China started to implement COVID-19 vaccination programs for children in July 2021. This study investigated the changes in parents’ COVID-19 vaccine hesitancy for children before and after the vaccination program rollout. Repeated cross-sectional online surveys among full-time adult factory workers were conducted in Shenzhen, China. This analysis was based on 844 (first round) and 1213 parents (second round) who had at least one child aged 3–17 years. The prevalence of vaccine hesitancy for children aged 3–11 years dropped from 25.9% (first round) to 17.4% (second round), while such a prevalence for children aged 12–17 years dropped from 26.0% (first round) to 3.5% (second round) (p < 0.001). Positive attitudes, a perceived subjective norm, and perceived behavioral control related to children’s COVID-19 vaccination were associated with lower vaccine hesitancy in both rounds. In the second round and among parents with children aged 3–11 years, negative attitudes and exposure to information on SARS-CoV-2 infection after receiving a primary vaccine series were associated with higher vaccine hesitancy, while exposure to experiences shared by vaccine recipients and infectiousness of variants of concern were associated with lower vaccine hesitancy. Regular monitoring of vaccine hesitancy and its associated factors among parents should be conducted to guide health promotion. Copyright © 2022 by the authors.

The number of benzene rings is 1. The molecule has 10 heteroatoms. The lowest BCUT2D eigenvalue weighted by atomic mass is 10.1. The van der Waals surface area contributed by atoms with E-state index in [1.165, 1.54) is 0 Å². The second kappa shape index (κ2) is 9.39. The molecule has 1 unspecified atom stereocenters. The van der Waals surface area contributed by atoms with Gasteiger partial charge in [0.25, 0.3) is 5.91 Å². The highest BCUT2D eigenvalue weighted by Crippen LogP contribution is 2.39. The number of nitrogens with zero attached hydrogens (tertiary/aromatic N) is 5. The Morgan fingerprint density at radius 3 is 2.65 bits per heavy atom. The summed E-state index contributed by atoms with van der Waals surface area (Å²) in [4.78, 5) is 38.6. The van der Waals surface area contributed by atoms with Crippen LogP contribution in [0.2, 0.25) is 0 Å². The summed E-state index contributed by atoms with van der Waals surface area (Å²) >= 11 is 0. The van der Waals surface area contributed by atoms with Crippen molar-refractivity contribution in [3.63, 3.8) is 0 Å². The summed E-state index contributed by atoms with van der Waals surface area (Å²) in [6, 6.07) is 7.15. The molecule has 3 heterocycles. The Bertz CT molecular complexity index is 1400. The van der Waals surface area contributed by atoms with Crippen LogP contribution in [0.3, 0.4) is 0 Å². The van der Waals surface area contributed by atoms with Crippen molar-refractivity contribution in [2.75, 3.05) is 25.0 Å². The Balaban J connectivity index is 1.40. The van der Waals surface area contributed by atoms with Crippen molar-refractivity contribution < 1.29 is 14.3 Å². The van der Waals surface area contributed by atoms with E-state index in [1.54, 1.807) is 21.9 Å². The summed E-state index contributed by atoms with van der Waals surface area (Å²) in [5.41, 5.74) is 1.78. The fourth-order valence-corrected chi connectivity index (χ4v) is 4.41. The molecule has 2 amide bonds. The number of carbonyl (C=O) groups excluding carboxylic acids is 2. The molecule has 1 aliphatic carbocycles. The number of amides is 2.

CitationZhou, X., Wang, S., Zhang, K., Chen, S., Chan, P. S.-F., Fang, Y., . . . Wang, Z. (2022). Changes in parents’ COVID-19 vaccine hesitancy for children aged 3–17 years before and after the rollout of the national childhood COVID-19 vaccination program in China: Repeated cross-sectional surveys. Vaccines, 10(9). Retrieved from https://doi.org/10.3390/vaccines10091478
- COVID-19 vaccine hesitancy for children
- Repeated cross-sectional surveys